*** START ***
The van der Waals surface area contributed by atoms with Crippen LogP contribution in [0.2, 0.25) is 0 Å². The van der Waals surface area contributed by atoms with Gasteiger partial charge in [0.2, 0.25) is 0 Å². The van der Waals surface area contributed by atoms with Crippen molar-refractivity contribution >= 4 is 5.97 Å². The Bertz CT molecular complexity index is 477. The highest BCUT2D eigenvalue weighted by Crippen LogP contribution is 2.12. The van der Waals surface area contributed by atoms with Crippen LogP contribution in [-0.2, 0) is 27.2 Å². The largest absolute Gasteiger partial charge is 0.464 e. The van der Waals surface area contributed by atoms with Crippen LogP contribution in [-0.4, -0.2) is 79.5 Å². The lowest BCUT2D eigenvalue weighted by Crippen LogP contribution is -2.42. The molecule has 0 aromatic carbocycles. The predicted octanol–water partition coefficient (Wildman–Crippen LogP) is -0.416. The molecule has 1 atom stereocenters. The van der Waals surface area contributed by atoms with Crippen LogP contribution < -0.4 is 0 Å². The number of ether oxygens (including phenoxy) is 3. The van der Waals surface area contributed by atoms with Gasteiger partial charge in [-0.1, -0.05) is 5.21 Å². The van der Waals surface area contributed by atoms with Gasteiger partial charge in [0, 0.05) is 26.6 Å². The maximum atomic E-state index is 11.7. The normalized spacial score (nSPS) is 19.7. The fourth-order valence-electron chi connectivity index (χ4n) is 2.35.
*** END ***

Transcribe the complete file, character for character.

The van der Waals surface area contributed by atoms with Crippen LogP contribution in [0.2, 0.25) is 0 Å². The van der Waals surface area contributed by atoms with Gasteiger partial charge in [0.2, 0.25) is 0 Å². The van der Waals surface area contributed by atoms with Crippen molar-refractivity contribution >= 4 is 5.97 Å². The Bertz CT molecular complexity index is 477. The highest BCUT2D eigenvalue weighted by Crippen LogP contribution is 2.12. The van der Waals surface area contributed by atoms with Crippen LogP contribution in [-0.2, 0) is 27.2 Å². The largest absolute Gasteiger partial charge is 0.464 e. The van der Waals surface area contributed by atoms with Crippen LogP contribution in [-0.4, -0.2) is 79.5 Å². The lowest BCUT2D eigenvalue weighted by Crippen LogP contribution is -2.42. The molecule has 0 aromatic carbocycles. The predicted octanol–water partition coefficient (Wildman–Crippen LogP) is -0.416. The molecule has 1 atom stereocenters. The van der Waals surface area contributed by atoms with Crippen LogP contribution < -0.4 is 0 Å². The number of ether oxygens (including phenoxy) is 3. The van der Waals surface area contributed by atoms with Gasteiger partial charge in [-0.1, -0.05) is 5.21 Å². The van der Waals surface area contributed by atoms with Gasteiger partial charge in [0, 0.05) is 26.6 Å². The maximum atomic E-state index is 11.7. The normalized spacial score (nSPS) is 19.7. The fourth-order valence-electron chi connectivity index (χ4n) is 2.35.